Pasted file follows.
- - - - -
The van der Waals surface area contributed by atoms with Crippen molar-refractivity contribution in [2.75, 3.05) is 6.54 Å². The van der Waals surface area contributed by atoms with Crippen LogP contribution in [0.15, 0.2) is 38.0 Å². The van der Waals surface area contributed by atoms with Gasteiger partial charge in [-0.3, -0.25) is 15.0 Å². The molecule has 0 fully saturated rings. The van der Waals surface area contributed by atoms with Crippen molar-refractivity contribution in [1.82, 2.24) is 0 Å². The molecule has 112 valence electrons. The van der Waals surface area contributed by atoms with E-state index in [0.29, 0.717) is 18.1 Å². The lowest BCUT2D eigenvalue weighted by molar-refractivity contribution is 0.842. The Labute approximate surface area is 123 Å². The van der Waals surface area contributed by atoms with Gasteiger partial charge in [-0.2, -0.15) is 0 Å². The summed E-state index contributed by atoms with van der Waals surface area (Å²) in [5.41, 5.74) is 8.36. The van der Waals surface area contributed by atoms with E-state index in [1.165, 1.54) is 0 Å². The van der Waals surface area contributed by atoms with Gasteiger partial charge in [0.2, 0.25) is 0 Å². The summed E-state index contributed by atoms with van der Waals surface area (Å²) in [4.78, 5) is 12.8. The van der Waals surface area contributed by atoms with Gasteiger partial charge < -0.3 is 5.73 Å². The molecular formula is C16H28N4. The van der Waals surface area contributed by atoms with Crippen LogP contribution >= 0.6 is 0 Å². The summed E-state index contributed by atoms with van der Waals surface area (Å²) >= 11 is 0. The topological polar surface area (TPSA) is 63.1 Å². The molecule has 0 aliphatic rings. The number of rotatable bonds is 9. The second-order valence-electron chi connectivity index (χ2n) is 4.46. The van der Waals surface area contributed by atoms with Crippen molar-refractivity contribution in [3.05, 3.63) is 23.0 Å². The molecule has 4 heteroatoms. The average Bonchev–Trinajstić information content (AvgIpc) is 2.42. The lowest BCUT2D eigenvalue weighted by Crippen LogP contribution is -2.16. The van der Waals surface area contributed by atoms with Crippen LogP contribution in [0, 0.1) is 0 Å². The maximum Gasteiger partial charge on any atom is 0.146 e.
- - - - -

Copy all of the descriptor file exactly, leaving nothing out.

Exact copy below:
The van der Waals surface area contributed by atoms with Crippen molar-refractivity contribution in [2.75, 3.05) is 6.54 Å². The van der Waals surface area contributed by atoms with Crippen LogP contribution in [0.15, 0.2) is 38.0 Å². The van der Waals surface area contributed by atoms with Gasteiger partial charge in [-0.3, -0.25) is 15.0 Å². The molecule has 0 fully saturated rings. The van der Waals surface area contributed by atoms with Crippen molar-refractivity contribution in [1.82, 2.24) is 0 Å². The molecule has 112 valence electrons. The van der Waals surface area contributed by atoms with E-state index in [0.29, 0.717) is 18.1 Å². The lowest BCUT2D eigenvalue weighted by molar-refractivity contribution is 0.842. The Labute approximate surface area is 123 Å². The van der Waals surface area contributed by atoms with Gasteiger partial charge in [-0.2, -0.15) is 0 Å². The summed E-state index contributed by atoms with van der Waals surface area (Å²) in [5.41, 5.74) is 8.36. The van der Waals surface area contributed by atoms with E-state index in [1.165, 1.54) is 0 Å². The van der Waals surface area contributed by atoms with Gasteiger partial charge in [0.2, 0.25) is 0 Å². The summed E-state index contributed by atoms with van der Waals surface area (Å²) in [4.78, 5) is 12.8. The van der Waals surface area contributed by atoms with Gasteiger partial charge < -0.3 is 5.73 Å². The molecular formula is C16H28N4. The van der Waals surface area contributed by atoms with Crippen LogP contribution >= 0.6 is 0 Å². The summed E-state index contributed by atoms with van der Waals surface area (Å²) >= 11 is 0. The topological polar surface area (TPSA) is 63.1 Å². The molecule has 0 aliphatic rings. The number of rotatable bonds is 9. The second-order valence-electron chi connectivity index (χ2n) is 4.46. The van der Waals surface area contributed by atoms with Crippen molar-refractivity contribution in [3.05, 3.63) is 23.0 Å². The molecule has 4 heteroatoms. The average Bonchev–Trinajstić information content (AvgIpc) is 2.42. The lowest BCUT2D eigenvalue weighted by Crippen LogP contribution is -2.16. The van der Waals surface area contributed by atoms with Crippen LogP contribution in [0, 0.1) is 0 Å². The maximum Gasteiger partial charge on any atom is 0.146 e.